Shakespeare, Injustice and Careers

Illustration of Shakespeare quote on injustice, "Some rise by sin, and some by virtue fall: Some run from brakes of ice, and answer none: And some condemned for a fault alone.” (Measure for Measure)“Some rise by sin, and some by virtue fall:
Some run from brakes of ice, and answer none:
And some condemned for a fault alone.”

(Measure For Measure, act 2, sc.1)

On September 5, 2014, Henry McCollum and his half  brother Leon Brown left their North Carolina prison– where they spent 30 years for a crime they did not commit. Before being released, McCollum was still on death row. A Superior Court Judge overturned the 1983 conviction for the rape and murder of 11-year-old Sabrina Buie, as new DNA evidence showed there was no longer a credible evidence against them.

The case is not rare, in real life and in classical literature (e.g. Harper Lee’s “To Kill a Mockingbird”), but here it acquires a special significance and “it calls too many curses on their heads, that were their authors”  (1). Meaning on the head of the original characters who built up a false case, essentially “willingly and willfully” – to adopt the legal jargon, habitually aimed at the accused rather than the accusers.

There are two, actually three, dimensions of this case. First is the actual sequence of events. The victim’s body was found in a field outside the impoverished town of Lumberton, Robeson County, North Carolina. Like the defendants, the victim was poor and African-American. In the competition for poverty, Robeson ranks 89th out of the 100 counties of the State. And the poorer section of this already poor county is mostly African-American.

Henry McCollum, then 19, was detained because a local 17-year-old girl had said she didn’t like the way he stared at women in the community. When his brother, then 15, went to see why Henry had been detained, the police detained him too. Both were intellectually disabled and were questioned for several hours until about 2 am. Those unfamiliar with police practice cannot probably visualize the feeling of utter powerlessness against the psychological warfare, the verbal abuse and the physical threats –  routine armaments for obtaining a confession. That defendants have the right to counsel, was an idea that could not possibly cross the mind of the two boys.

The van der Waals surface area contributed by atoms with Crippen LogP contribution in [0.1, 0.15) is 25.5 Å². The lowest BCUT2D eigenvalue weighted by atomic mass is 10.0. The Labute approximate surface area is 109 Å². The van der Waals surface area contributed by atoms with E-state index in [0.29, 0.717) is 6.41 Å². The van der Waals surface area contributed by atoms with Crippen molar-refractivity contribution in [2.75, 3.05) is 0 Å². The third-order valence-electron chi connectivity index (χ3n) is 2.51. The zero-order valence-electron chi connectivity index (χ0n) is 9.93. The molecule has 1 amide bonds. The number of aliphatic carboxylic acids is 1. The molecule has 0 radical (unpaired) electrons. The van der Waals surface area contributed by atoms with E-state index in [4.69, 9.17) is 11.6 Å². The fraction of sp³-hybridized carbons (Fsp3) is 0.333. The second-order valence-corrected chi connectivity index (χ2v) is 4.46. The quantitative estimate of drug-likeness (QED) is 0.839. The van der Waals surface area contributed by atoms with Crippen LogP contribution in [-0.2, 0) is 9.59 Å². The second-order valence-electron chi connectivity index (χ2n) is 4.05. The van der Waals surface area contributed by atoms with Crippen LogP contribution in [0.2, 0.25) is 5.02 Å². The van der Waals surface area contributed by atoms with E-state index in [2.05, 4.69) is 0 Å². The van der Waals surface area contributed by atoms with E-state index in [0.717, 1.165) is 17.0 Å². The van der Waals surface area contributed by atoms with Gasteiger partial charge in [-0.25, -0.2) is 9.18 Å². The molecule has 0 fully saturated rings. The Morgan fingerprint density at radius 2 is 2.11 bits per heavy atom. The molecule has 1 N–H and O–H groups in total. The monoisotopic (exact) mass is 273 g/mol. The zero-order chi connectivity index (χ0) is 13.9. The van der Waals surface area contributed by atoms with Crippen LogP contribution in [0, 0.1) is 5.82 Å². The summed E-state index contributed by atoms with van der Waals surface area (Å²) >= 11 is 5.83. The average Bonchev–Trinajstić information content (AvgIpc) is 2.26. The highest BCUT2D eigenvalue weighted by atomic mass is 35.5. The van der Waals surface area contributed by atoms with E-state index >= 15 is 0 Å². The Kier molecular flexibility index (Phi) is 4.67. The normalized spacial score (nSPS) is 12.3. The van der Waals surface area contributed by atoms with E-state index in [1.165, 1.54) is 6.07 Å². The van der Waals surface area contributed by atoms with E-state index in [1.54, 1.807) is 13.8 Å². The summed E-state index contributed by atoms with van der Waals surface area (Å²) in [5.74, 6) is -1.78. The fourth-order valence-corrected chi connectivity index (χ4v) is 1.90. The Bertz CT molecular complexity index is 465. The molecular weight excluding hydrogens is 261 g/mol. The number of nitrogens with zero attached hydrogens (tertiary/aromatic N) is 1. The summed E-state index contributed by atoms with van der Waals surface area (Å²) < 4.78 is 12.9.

They were easily manipulated and told that if they would sign a police-prepared statement, they could go home. Whereupon, after several hours of grilling interrogation, both boys signed the statement, hand-written by the police and that they could not even read. The statements were filled with details that, at the time, were only known to law enforcement officials. Henry and Leo thought that they could go home, but, as they quickly learned, that that wasn’t the case, they were arrested and tried.

Here are the words of Henry McCollum, given in an interview with a journalist who had become interested in the case. They could come out of a novel of Mark Twain,

“I was like sitting in a chair. He got all up in my face, hollering at me. That kind of—that kind of shook me. It scared me up a little bit, because I had never been in no police station before, being questioned by a police. Then he’s talking about, “You know you killed that girl. You know you killed that girl.” I said, “Man, I didn’t kill nobody, man. I ain’t seen that girl that night.” And he said, “When I come back in here, you better tell me the truth,” and all that, right? I said, “I told you the truth, where I was that night.” He said, “No, you told me you was at home.” I said, “That was where I was: at home. I wasn’t out no 12:30 at night.” I’d say he came back in like five minutes later. I had made up my mind, right, because I had never been under this much pressure, with a person hollering at me and threatening me and all that crazy stuff. So, what I did, I gave him a false name and made up a story, this is the way the crime happened, when a crime didn’t really happen that way and all that, right? Because I was trying to go home, I gave him false confession.”

The local prosecutor at the time, was Joe Freeman Britt and the office of prosecution is usually considered a stepping stone towards higher ranking government positions. Britt was building a reputation as a law-and-order politician. A popular TV program introduced him as “America’s deadliest District Attorney” He was proud of setting a Guinness World Record with more than 50 death sentences handed down in his jurisdiction. That included Velma Barfield, the first woman to be executed in the United States after the resumption of capital punishment in 1976. Barfield died by lethal injection in 1984, the same year that McCallum and Brown were convicted and sentenced to death.